Her love for jumps officially began at the age of 5 when she was in the first standard at Lizu School, in Changanassery, central Kerala. But ace jumper Anju George's mother Gracy says she sensed her daughter's sporting spirit even during pregnancy.
"She used to jump and kick me [so much] when I was pregnant that I thought funnily that the child would one day become a sportsperson," recalled Gracy, who is still overcome by the joy of her daughter's wonderful performance at Paris.
When Anju made history last Saturday by becoming the first Indian ever to win a medal at the World Athletics Championships, Gracy went to the local church and prayed. "I have been regularly going to church and praying for my daughter's victory. The Lord has rewarded my prayers," she said.
Born to sports-loving parents Gracy and K T Markose, Anju, 25, has suddenly become an icon of success for the young generation. When his daughter's rare feat became news, Markose was away in New Delhi to receive the Arjuna Award that the Indian government had gifted Anju last week.
Since her school days, Anju's life has been a tale of victory. Antony Kurien, a textile shop owner who happened to study in the same C K Kesavan Memorial High School as Anju, recalls that the school authorities had spotted her athletic talent. "I remember the school preparing a special schedule for her so that she could practise jumps, throws and runs after the class hours," Kurien said.
At the high school, the legendary Thomas Master, one of Kerala's best athletics coaches, groomed Anju. The high school under Thomas Master won first place at athletics meets for 13 years in succession. And Anju was always there, making the school proud by winning most of the long jump and triple jump competitions she participated in.
Gracy says that during her school and college days at Vimla College in Thrissur, Anju bagged so many medals that they did not have the space to display them in the house. A few years ago, Anju was selected for a posting with the customs department in Chennai. Since then she has been a regular at national coaching sessions.
In the last few years till her marriage on April 24, 2000, Anju was practising under T P Ouseph, a well-known long jump coach.
The turning point in her life and sporting career came when she married Bobby George, youngest brother of famed volleyball player and former India captain the late Jimmy George. Bobby, himself a triple jump national champion, was also working with the customs in Chennai. "I knew my daughter-in-law would achieve this great feat one day. We are all so thrilled and happy," said father-in-law George Joseph.
Joseph, an advocate, lives in Peravoor, some 50 kilometres from the north Kerala town of Kannur, and has been a sports lover all his life. It was volleyball that he loved most. So when his seven sons began to grow up, he did one of the best things to happen in India's sporting history: he constructed a volleyball court and trained his sons in the sport.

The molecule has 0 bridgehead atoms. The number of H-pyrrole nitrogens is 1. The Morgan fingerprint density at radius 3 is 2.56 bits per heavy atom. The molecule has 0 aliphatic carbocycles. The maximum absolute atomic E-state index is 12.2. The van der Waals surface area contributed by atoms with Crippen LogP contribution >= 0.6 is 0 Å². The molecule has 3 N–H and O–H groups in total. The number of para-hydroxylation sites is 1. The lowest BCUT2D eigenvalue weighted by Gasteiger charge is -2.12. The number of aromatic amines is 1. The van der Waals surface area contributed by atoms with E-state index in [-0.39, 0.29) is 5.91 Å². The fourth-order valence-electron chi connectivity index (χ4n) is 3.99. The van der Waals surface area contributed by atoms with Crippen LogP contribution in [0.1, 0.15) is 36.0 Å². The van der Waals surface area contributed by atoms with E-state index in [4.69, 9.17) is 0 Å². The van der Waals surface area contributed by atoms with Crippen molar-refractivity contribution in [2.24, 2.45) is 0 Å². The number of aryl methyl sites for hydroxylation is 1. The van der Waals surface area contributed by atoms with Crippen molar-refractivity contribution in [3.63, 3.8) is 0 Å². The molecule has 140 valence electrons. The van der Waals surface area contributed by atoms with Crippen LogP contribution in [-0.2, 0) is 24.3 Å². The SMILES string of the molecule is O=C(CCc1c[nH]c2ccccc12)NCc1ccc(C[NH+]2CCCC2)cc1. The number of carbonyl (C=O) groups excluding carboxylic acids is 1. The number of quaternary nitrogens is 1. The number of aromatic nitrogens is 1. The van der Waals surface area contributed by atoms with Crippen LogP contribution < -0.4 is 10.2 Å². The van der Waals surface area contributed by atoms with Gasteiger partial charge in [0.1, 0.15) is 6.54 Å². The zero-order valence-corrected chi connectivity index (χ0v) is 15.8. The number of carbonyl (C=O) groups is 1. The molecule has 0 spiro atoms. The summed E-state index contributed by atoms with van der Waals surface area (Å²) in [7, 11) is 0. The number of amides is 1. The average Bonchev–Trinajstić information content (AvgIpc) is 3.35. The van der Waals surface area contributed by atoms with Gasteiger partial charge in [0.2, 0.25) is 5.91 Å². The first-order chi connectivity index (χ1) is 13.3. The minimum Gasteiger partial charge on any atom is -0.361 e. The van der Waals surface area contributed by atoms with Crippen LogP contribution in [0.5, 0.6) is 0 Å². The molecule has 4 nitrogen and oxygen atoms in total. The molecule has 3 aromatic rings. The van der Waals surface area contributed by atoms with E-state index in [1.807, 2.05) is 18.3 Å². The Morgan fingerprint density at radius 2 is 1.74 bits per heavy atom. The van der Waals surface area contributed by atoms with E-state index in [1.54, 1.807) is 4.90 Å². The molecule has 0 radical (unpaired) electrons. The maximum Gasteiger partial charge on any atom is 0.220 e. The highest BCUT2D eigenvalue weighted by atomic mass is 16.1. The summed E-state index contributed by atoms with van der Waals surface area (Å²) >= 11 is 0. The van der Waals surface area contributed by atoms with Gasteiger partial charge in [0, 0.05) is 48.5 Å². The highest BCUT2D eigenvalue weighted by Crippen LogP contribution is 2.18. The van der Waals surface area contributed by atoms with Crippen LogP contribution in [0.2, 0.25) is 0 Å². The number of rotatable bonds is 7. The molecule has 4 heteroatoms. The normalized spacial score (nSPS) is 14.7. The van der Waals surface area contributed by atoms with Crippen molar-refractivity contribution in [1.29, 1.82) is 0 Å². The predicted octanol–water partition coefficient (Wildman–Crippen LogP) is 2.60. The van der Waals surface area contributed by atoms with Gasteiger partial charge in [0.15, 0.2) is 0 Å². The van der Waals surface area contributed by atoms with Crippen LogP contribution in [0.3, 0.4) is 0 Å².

All his sons became good volleyball players; but it was Jimmy George who achieved the pinnacle of glory internationally. But Jimmy's death in a car accident in Europe in the late 1980s shattered the family.
"Life has been very cruel to be me," Joseph said. "The death of my son was a huge emotional loss. My sons have always made me proud with their sporting talents. I am now happy that my daughter-in-law has done a brilliant performance that is the best ever in the history of India athletics."
After his marriage, says Joseph, Bobby's greatest ambition has been to ensure that Anju wins an Olympics medal. "Bobby and all of us family members immensely supported Anju. And now she has performed brilliantly," the proud father pointed out.
Since their marriage, Bobby took over as Anju's coach, training, supporting and taking her to foreign shores for international exposure. The results soon begun to show. Last year Anju became the first Indian woman to win a long jump medal at the Commonwealth Games at Manchester. Then she went a step further by winning a gold at the Busan Asian Games.
As she set her sights on higher glory last year, two interesting and crucial things happened: Anju bid goodbye to the triple jump after leaping to a new distance of 13.67 metres at the National Games in Hyderabad in December last year. "I am retiring from the triple jump to concentrate on sprints in order improve my long jump performance," she had then declared.
Then, in June this year, Anju and Bobby left for California to get trained under long jump world record holder Mike Powell.
Bobby and Anju agree that the training programme in the US under Powell polished the rough edges of her long jumps. "It was her consistent training sessions with Powell that has helped her achieve this unique victory. I am now confident that Anju will bring a gold medal for India next year," Joseph said.
In the days to come, Anju will have to do better than the 6.70m jump that gave her the bronze in Paris. But sports watchers believe she will do it at Athens. "I am sure in the days to come she will do us all proud," the former 'sprint queen' P T Usha, India's most famous athlete, said. "I see in Anju an Olympic medal."
Needless to say, Usha, who was also a long jumper early in her career, is one of Anju's admirers. "It was a wonderful performance from Anju," she said. "I have known her for many years now. I knew that Anju would create this record one day. I am now confident that she will win an Olympic medal too."
While family members eagerly await Anju and Bobby's return, Anju still has a busy schedule ahead of her. She will now participate in the Grand Prix athletics finale at Monaco, the Asian Track and Field at Manila, the Philippines, on September 23 and 24, and the Afro-Asian Games in Hyderabad in October.
Then she will set her sights on the Olympic gold at Athens next year. Till then, Anju's mother Gracy says she will offer prayers daily at the local church.